Everybody likes systemd, right? Well, not everybody. Who thought it might be a good idea to replace existing init systems with something which is big, monolithic, and not even feature complete?
A simple task: execute a script when an interface comes up, or goes down.
In the old days, on Debian or Ubuntu, one just added pre-up and post-down scripts in /etc/network/interfaces. But now, that file is gone, or empty. Ubuntu comes with netplan, which nobody else seems to use - luckily. NetworkManager is not used all the time, so one can't depend on that either. And systemd does not have an option to do something simple like taking care of interfaces coming up and down. You can write yourself a target, but that only fires for the first time, not every time.
In the end, you have to listen to D-Bus messages. And suddenly the simple task of running a simple script turns into developing a full-featured daemon with D-Bus capabilities.
Someone else already took the stab, and developed networkd-dispatcher.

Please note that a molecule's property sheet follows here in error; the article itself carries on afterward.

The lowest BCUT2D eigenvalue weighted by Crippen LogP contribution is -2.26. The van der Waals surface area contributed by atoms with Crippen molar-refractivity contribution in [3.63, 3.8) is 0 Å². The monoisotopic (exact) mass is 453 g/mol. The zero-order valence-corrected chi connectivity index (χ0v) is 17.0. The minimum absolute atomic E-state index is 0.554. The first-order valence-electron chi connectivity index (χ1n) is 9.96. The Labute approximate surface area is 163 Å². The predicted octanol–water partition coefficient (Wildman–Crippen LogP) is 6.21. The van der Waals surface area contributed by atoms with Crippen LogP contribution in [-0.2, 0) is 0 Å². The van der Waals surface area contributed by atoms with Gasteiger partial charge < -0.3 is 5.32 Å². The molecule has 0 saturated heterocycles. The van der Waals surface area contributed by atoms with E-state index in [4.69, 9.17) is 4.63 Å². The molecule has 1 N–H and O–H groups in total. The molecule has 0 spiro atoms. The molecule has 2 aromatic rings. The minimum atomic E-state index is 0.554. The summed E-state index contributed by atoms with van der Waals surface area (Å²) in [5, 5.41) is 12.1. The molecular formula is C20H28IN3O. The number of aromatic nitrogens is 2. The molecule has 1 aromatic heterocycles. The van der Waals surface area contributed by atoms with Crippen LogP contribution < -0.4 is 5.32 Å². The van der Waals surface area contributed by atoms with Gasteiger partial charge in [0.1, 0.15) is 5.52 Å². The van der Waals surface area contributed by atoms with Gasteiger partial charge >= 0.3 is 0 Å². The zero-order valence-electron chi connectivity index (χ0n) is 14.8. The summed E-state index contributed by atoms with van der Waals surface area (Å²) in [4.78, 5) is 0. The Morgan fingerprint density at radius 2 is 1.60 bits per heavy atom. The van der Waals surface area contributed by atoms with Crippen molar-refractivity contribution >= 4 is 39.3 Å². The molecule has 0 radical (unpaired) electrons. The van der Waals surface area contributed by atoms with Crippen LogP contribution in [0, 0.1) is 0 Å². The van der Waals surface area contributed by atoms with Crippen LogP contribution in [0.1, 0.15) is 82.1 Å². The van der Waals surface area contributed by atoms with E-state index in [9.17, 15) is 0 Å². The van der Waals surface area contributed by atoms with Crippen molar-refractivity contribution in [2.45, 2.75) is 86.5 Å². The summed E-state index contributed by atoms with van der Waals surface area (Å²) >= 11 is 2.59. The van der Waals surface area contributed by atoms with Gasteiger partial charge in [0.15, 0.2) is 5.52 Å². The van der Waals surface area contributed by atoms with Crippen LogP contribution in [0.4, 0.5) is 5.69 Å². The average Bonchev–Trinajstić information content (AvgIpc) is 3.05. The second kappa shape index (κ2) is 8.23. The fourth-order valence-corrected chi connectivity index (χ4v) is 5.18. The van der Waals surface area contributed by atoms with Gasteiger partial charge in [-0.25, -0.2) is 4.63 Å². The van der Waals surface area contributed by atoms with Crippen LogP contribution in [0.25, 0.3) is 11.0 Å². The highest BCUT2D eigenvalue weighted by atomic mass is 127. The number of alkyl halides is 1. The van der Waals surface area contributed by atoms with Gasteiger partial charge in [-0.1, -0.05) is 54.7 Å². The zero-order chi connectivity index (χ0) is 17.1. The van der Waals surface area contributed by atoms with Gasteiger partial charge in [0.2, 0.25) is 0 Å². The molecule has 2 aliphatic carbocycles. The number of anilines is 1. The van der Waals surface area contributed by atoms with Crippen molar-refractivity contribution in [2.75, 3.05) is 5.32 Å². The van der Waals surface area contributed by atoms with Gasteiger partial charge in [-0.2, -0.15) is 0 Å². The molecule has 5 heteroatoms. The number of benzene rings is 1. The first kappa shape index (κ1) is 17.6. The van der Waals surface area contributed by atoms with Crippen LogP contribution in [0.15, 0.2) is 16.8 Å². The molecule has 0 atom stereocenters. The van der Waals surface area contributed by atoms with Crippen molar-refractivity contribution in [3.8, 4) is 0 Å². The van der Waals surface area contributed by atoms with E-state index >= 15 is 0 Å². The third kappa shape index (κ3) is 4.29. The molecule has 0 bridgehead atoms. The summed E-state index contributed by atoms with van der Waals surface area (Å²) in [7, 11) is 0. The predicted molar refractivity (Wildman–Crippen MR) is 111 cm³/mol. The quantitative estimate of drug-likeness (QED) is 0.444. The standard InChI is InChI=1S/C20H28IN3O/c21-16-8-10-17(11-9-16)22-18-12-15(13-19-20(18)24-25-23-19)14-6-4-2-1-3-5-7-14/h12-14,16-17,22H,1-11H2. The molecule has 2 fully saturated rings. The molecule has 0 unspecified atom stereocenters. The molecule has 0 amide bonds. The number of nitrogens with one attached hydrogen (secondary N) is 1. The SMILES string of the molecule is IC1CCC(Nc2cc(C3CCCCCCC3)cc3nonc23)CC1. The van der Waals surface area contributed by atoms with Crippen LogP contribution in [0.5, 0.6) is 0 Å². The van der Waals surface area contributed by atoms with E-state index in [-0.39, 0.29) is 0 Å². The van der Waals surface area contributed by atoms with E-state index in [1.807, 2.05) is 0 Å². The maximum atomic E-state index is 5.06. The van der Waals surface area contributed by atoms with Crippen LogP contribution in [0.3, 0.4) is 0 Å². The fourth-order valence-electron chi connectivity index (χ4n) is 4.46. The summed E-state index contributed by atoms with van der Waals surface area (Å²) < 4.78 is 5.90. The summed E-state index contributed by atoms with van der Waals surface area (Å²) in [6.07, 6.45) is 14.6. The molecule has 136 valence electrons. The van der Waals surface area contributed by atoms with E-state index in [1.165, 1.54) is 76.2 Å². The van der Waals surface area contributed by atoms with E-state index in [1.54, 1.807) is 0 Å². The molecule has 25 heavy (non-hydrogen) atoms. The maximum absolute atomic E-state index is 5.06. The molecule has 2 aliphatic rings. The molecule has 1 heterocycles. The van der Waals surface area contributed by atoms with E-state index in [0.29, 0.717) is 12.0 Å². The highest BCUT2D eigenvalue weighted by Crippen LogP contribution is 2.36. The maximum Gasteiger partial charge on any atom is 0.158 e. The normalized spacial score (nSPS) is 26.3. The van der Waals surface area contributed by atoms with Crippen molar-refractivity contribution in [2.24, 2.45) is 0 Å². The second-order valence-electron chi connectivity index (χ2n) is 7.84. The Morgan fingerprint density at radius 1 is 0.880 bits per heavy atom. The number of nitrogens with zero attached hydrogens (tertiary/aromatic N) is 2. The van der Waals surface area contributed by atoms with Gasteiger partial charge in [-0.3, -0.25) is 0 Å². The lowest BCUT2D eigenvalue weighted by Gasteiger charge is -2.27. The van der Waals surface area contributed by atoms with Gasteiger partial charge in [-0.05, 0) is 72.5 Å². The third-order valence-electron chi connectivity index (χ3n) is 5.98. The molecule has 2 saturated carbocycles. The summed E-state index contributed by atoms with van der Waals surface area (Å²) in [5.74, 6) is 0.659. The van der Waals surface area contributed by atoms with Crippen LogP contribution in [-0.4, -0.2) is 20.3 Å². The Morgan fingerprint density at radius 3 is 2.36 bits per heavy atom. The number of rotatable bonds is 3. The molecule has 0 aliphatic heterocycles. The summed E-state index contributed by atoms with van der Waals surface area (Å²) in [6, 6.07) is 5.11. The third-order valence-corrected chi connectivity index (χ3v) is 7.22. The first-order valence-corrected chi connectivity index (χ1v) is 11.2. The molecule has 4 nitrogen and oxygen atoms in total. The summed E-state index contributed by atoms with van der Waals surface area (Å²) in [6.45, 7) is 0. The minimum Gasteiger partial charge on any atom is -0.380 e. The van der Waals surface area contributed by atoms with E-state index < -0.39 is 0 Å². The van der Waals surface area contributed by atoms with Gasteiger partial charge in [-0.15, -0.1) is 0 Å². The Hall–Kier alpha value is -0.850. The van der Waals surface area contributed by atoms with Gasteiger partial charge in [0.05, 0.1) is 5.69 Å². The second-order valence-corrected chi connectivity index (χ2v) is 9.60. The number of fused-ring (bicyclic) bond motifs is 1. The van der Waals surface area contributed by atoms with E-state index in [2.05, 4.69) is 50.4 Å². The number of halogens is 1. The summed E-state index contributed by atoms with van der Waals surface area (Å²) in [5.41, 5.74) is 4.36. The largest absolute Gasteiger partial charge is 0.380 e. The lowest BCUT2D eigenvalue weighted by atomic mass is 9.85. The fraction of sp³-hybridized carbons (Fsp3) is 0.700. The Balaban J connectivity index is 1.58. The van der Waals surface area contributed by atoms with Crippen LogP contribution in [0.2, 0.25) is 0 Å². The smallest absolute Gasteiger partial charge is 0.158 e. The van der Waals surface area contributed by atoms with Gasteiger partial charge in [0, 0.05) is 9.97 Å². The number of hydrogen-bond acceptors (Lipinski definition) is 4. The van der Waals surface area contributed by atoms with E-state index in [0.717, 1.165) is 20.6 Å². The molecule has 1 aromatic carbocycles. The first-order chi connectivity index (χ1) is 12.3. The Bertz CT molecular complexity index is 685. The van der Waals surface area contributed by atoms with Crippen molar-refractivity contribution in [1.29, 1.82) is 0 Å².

On Ubuntu, the package is called networkd-dispatcher, and usually is already installed. Unfurtunately it does not provide an option to place scripts or executables somewhere in /etc, so one has to use /usr/lib/networkd-dispatcher. There are 4 directories:
Here I'm only interested in routable.d and off.d. Another minor problem is that each script is executed whenever any interface comes up or goes down. So the script must check the interface name as well. The name is provided in $IFACE. Example:
#!/bin/bash # must be /bin/bash, for some reasons /bin/sh does not work if [ "$IFACE" == "eth0" ]; then # insert code here fi